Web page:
Trump made two major moves that could put the future of the Republican Party in jeopardy

Donald trump arizona rallyRalph Freso/Getty ImagesSupporters of Republican presidential candidate Donald Trump look on during Fountain Park during a campaign rally in Arizona.

In the span of 10 days, President Donald Trump made two deeply controversial decisions that many Republicans fear will spark an exodus of Latino voters from the GOP and threaten the long-term viability of the party.

Trump’s pardon of Arizona Sheriff Joe Arpaio, who was convicted of racial profiling and held in contempt by a federal court, and his decision to rescind an Obama-era order protecting 800,000 young immigrants from deportation have been met with anger and despair from Latino communities across the country and a not-insignificant number of Republican lawmakers.

Samuel Rodriguez, a Trump adviser and the leader of the National Hispanic Christian Leadership Conference, said Trump’s decision to end the Deferred Action for Childhood Arrivals program, also known as DACA, would be a turning point for Latino voters.

“If the president breaks his promise to us to protect these children, they should be prepared for a mass exodus of the administration’s Hispanic support,” Rodriguez said in a statement last week.

Hector Barajas, a California-based GOP strategist whose parents and wife came to the US as undocumented immigrants, said that Trump’s DACA decision has ushered in a “grand opportunity” for a deal on border security and immigration reform. But if Trump is unsuccessful in protecting DREAMers, the consequences could be devastating.

“If nothing gets done in six months, if you start getting … actions where individuals are getting deported, I think this is going to have a very negative impact on Republicans — not just for this election cycle, but really for the next 10, 20 years,” Barajas said. “It makes it very difficult for a lot of Republicans who are running in swing states where you have a larger percentage of the vote that is a Latino population. I mean, at the end of the day elections are about addition and multiplication, not subtraction and division.”

Some GOP strategists argue the decisions expose Trump’s disregard both for Latino voters and the future success of the party.

“I don’t think many believe that he is ultimately concerned with the long-term viability of the Republican Party,” Brian Walsh, a GOP strategist and partner at the consulting firm Rokk Solutions, said of the president. “He’s concerned about his own political success.”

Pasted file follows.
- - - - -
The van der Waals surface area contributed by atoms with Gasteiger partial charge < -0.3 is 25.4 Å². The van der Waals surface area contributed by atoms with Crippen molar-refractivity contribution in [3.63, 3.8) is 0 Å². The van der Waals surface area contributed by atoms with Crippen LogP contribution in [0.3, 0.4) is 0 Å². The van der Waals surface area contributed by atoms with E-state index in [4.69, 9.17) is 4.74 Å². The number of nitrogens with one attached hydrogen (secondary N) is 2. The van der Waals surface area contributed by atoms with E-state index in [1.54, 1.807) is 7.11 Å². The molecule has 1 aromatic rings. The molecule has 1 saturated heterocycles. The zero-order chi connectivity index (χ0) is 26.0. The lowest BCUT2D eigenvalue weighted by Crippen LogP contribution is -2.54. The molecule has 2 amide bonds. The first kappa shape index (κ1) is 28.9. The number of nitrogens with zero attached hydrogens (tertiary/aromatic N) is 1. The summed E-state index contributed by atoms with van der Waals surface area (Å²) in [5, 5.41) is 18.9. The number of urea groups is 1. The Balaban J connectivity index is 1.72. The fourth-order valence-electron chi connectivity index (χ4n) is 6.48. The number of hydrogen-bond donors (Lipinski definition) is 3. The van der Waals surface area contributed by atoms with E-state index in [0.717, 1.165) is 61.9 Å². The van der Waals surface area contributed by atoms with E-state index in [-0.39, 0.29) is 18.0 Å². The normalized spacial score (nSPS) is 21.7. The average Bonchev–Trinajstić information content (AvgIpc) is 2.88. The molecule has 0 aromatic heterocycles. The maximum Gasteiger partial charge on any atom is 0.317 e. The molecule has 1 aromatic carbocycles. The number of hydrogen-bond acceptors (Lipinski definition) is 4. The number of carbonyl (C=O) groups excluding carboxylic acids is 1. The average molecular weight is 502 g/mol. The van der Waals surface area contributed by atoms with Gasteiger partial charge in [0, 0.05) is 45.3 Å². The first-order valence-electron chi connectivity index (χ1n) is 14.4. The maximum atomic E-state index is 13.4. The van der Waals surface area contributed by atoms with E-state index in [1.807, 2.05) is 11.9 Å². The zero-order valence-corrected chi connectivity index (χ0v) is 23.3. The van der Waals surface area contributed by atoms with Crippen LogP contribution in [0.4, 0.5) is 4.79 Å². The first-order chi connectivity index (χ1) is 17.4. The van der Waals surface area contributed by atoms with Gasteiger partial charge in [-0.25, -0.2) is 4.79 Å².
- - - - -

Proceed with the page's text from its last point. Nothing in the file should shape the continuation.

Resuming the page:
The president, who won 29% of the Latino vote in the 2016 general election, according to exit polls (some of which are disputed), has never shied away from anti-immigrant rhetoric, and some believe his election proves there’s a way forward for the party without broadening its appeal among Latinos.

But others stand by the party’s 2013 autopsy report, commissioned after Mitt Romney’s 2012 presidential election loss, which found that the GOP must win over the fastest-growing demographic in the country, or face decline.

“That autopsy has been thrown out and burned over the last twelve months,” Walsh said. “But there is no long-term strategy. Republicans who simply point to Donald Trump winning the White House last November are deluding themselves if they’re not seeing the very clear demographics that are facing the party in 2020, 2024, and beyond … the maths is clear on this.”

Matt Mackowiak, a GOP strategist and president of the Potomac Strategy Group, agrees.

“The Republican Party’s ability to win Hispanic votes is the single most important political challenge the party faces, period,” Mackowiak said. “And immigration is 80 or 90% of that.”

Some, including Barajas, have raised the example of the California Republican Party, which passed a series of anti-immigrant referendums in the 1990s that pushed Latinos out of the party and to the polls, helping turn the state from purple to blue. But, as liberal pundit Jason Settler pointed out in a recent USA Today column, the California GOP’s decline took many years and the national party might not feel the full impact of a Latino exodus for some time.

Barajas said Arpaio has earned a similar reputation among Latinos to that of Pete Wilson, California’s Republican governor who championed Proposition 187, which prohibited undocumented immigrants from using many government services.

Reed Galen, a GOP consultant and deputy campaign manager for Sen. John McCain’s 2008 presidential campaign, said a majority of Republicans in Congress recognise that “demographics are destiny” and that most are in favour of comprehensive immigration reform.

“I don’t think any establishment Republicans were ever comfortable with his position and certainly the nativism and white nationalism,” Galen said, referring to Trump’s campaign promises on immigration, including building a wall on the US-Mexico border and implementing a “Muslim ban.”

And a large majority of Republican voters are opposed to Trump’s decisions on Arpaio and DACA. Just 24% of GOP voters say DACA recipients should be deported, while fewer than a third of Republicans approve of the pardon, according to two polls.

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